I’ve been getting solidly flamed recently, as have my former coworkers at Digg, my friends at Twitter, etc. about our adoption and promotion of various NoSQL storage systems. It seems that some DBAs are very, very upset that us internet kids are considering abandoning SQL’s ship. I’m not here to throw out a bunch of insane numbers, benchmarks, or flame back, but I did want to point out why SimpleGeo and others are jumping onto the NoSQL bandwagon.
First, and foremost, I haven’t heard of anyone saying MySQL or PostgreSQL on comparable hardware is faster than NoSQL options. The best I’ve heard is that MS SQL setups on SSD drives with lots of RAM could do 6,100 result sets a second. I guess, based on these posts, I’d like to ask a few questions to the people who honestly think RDBMSs can compete with NoSQL solutions at large scale.
- Do you honestly think that the PhDs at Google, Amazon, Twitter, Digg, and Facebook created Cassandra, BigTable, Dynamo, etc. when they could have just used a RDBMS instead?
- Has anyone ran RDBMS benchmarks with highly heterogeneous datasets with lots of varying indexes on them? At Digg we had probably a hundred or so tables, each table had varying indexes (a char here, an integer there, a date+time here). Disk IO becomes a serious problem when indexes for different tables are stored on different parts of disks and you have concurrent reads/writes. I know that people have found ways around this, such as 37Signals systems guy putting 15 x 15k RPM drives on his DB server. Assuming $500 a disk (15k disks range from $300 to $800 on Newegg) that’s $7,500 just for disks.
- Anyone out there running an EC2 large instance with a RDBMS on it that’s doing 1,800 reads/second? I’ve got a Cassandra node that was getting hammered with a load of 6 serving that much traffic without falling over, which I think is pretty decent when you consider each node could easily do that and adding more nodes to handle more load is trivial.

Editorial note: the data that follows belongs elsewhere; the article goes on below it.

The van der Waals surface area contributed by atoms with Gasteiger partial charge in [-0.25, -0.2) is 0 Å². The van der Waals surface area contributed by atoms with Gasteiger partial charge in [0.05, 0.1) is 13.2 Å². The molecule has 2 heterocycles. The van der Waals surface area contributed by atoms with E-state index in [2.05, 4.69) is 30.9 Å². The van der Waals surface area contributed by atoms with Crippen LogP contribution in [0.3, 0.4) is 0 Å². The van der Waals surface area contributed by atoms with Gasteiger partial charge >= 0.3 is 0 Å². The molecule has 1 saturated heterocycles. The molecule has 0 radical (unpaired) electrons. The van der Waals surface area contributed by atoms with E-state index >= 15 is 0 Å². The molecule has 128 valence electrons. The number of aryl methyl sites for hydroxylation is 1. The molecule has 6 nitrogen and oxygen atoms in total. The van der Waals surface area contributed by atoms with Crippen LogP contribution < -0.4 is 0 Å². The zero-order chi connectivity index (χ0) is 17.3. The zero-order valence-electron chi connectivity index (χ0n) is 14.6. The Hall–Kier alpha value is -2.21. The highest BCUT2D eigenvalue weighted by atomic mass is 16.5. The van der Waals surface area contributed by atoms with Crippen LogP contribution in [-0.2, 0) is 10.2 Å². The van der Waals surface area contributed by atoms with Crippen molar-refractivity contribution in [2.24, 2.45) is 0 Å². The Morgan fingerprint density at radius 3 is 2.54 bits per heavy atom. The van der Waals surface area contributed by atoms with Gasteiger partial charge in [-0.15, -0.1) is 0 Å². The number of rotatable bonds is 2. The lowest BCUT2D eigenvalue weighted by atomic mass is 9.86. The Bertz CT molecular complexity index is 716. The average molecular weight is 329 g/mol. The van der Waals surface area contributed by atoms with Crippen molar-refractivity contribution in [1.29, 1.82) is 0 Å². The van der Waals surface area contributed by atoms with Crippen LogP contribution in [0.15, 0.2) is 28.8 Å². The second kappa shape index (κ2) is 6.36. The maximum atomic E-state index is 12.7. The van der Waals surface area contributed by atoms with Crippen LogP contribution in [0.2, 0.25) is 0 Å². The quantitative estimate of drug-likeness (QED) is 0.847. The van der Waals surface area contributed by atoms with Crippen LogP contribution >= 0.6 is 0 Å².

- How much are you spending on those MS SQL servers with SSD drives that serve up 6,100 results a second? MS SQL is $5,999 per processor. Windows Server 2008 is another $1029. Decent 128GB SSDs appear to cost around $450 each. You see where I’m going with this. Nobody is arguing you can’t get RDBMSs to scale up to a few thousand reads/writes a second if you can afford to spend $50,000 or $100,000 per server. The problem is that very few startups can spend that much money on a single server.
- How much time are your DBAs spending administering your RDBMSs? How much time are they in the data centers? How much do those data centers cost? How much do DBAs cost a year? Let’s say you have 10 monster DB servers and 1 DBA; you’re looking at about $500,000 in database costs.
- How easy is it to add a new server to your cluster? If we identify a hot spot in our Cassandra cluster, we can have a new node bootstrapped into our cluster in about five minutes. And I mean it’s in production taking writes and serving reads.
- Does your RDBMS automatically rebalance the entire cluster when a new node is bootstrapped into it?
- I’m running a 50 node cluster, which spans three data centers, on Amazon’s EC2 service for about $10,000 a month. Furthermore, this is an operational expense as opposed to a capital expense, which is a bit nicer on the books. In order to scale a RDBMS to 6,000 reads/second I’d need to spend on the order of five months of operation of my 50 node cluster.
- Has anyone ran benchmarks with MySQL or PostgreSQL in an environment that sees 35,000 requests a second? IO contention becomes a huge issue when your stack needs to serve that many requests simultaneously. I know of one company that’s managing to scale portions of their PostgreSQL servers by purchasing $250,000 servers. This would cover my 50 node EC2 cluster for two years.
I guess what I’m saying is that my decision to use NoSQL, and I’m guessing others’ decisions to do so, has less to do with the fact that we can’t squeeze a few thousand writes a second out of MySQL and more to do with management and cost overhead. NoSQL solutions allow us to serve absurd amounts of data for a really, really low price. I’m happy to put my $/write, $/read, and $/GB numbers for my NoSQL setup against anyone’s RDBMS numbers.
We’re not nearly as dumb as everyone thinks we are; I promise.